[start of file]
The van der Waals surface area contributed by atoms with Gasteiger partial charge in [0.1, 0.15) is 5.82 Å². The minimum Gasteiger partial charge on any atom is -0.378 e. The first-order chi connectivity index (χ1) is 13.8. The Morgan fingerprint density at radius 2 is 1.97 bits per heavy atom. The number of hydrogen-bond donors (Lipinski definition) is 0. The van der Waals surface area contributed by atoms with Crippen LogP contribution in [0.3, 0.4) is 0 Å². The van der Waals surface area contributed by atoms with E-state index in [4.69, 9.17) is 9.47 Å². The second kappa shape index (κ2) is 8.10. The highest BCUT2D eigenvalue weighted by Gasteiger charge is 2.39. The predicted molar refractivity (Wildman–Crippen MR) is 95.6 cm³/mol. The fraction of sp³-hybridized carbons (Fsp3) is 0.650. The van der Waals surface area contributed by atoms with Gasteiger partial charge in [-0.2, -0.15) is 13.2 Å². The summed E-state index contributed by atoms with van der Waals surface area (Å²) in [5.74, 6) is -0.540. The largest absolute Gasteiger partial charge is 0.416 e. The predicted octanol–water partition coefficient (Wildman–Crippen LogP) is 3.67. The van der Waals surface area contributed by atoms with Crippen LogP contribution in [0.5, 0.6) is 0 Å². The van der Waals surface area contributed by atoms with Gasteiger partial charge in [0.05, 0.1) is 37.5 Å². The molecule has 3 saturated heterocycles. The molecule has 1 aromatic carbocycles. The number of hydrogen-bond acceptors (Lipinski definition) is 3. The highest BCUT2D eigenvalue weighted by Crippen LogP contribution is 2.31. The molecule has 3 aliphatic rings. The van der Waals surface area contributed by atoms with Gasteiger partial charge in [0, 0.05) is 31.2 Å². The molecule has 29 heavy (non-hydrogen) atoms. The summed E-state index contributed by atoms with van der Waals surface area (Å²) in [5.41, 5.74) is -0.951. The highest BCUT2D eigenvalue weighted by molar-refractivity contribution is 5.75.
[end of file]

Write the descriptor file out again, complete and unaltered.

The van der Waals surface area contributed by atoms with Gasteiger partial charge in [0.1, 0.15) is 5.82 Å². The minimum Gasteiger partial charge on any atom is -0.378 e. The first-order chi connectivity index (χ1) is 13.8. The Morgan fingerprint density at radius 2 is 1.97 bits per heavy atom. The number of hydrogen-bond donors (Lipinski definition) is 0. The van der Waals surface area contributed by atoms with Crippen LogP contribution in [0.3, 0.4) is 0 Å². The van der Waals surface area contributed by atoms with E-state index in [4.69, 9.17) is 9.47 Å². The second kappa shape index (κ2) is 8.10. The highest BCUT2D eigenvalue weighted by Gasteiger charge is 2.39. The predicted molar refractivity (Wildman–Crippen MR) is 95.6 cm³/mol. The fraction of sp³-hybridized carbons (Fsp3) is 0.650. The van der Waals surface area contributed by atoms with Gasteiger partial charge in [-0.2, -0.15) is 13.2 Å². The summed E-state index contributed by atoms with van der Waals surface area (Å²) in [5.74, 6) is -0.540. The largest absolute Gasteiger partial charge is 0.416 e. The predicted octanol–water partition coefficient (Wildman–Crippen LogP) is 3.67. The van der Waals surface area contributed by atoms with Crippen LogP contribution in [0.5, 0.6) is 0 Å². The van der Waals surface area contributed by atoms with Gasteiger partial charge in [0.05, 0.1) is 37.5 Å². The molecule has 3 saturated heterocycles. The molecule has 1 aromatic carbocycles. The number of hydrogen-bond acceptors (Lipinski definition) is 3. The highest BCUT2D eigenvalue weighted by Crippen LogP contribution is 2.31. The molecule has 3 aliphatic rings. The van der Waals surface area contributed by atoms with Gasteiger partial charge in [0, 0.05) is 31.2 Å². The molecule has 29 heavy (non-hydrogen) atoms. The summed E-state index contributed by atoms with van der Waals surface area (Å²) in [5.41, 5.74) is -0.951. The highest BCUT2D eigenvalue weighted by molar-refractivity contribution is 5.75.